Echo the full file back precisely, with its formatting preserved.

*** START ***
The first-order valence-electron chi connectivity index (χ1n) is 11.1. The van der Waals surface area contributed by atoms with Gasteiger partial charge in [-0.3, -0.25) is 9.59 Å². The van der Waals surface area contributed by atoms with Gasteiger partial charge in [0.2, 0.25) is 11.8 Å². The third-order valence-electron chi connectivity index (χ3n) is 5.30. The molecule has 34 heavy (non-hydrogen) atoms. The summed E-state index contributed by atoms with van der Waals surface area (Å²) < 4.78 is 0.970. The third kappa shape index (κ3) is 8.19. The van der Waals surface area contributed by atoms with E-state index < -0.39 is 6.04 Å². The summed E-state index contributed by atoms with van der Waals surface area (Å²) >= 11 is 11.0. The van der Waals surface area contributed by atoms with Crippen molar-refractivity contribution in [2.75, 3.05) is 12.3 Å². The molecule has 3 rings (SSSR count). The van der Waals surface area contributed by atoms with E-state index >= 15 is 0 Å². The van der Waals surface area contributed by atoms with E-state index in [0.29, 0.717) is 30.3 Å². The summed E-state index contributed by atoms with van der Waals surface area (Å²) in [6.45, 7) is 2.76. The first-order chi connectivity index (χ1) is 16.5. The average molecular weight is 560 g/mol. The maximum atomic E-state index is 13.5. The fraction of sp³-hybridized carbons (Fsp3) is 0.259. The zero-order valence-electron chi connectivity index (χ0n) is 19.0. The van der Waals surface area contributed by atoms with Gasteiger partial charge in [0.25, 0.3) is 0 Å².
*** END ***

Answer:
The first-order valence-electron chi connectivity index (χ1n) is 11.1. The van der Waals surface area contributed by atoms with Gasteiger partial charge in [-0.3, -0.25) is 9.59 Å². The van der Waals surface area contributed by atoms with Gasteiger partial charge in [0.2, 0.25) is 11.8 Å². The third-order valence-electron chi connectivity index (χ3n) is 5.30. The molecule has 34 heavy (non-hydrogen) atoms. The summed E-state index contributed by atoms with van der Waals surface area (Å²) < 4.78 is 0.970. The third kappa shape index (κ3) is 8.19. The van der Waals surface area contributed by atoms with E-state index < -0.39 is 6.04 Å². The summed E-state index contributed by atoms with van der Waals surface area (Å²) >= 11 is 11.0. The van der Waals surface area contributed by atoms with Crippen molar-refractivity contribution in [2.75, 3.05) is 12.3 Å². The molecule has 3 rings (SSSR count). The van der Waals surface area contributed by atoms with E-state index >= 15 is 0 Å². The van der Waals surface area contributed by atoms with E-state index in [0.29, 0.717) is 30.3 Å². The summed E-state index contributed by atoms with van der Waals surface area (Å²) in [6.45, 7) is 2.76. The first-order chi connectivity index (χ1) is 16.5. The average molecular weight is 560 g/mol. The maximum atomic E-state index is 13.5. The fraction of sp³-hybridized carbons (Fsp3) is 0.259. The zero-order valence-electron chi connectivity index (χ0n) is 19.0. The van der Waals surface area contributed by atoms with Gasteiger partial charge in [0.25, 0.3) is 0 Å².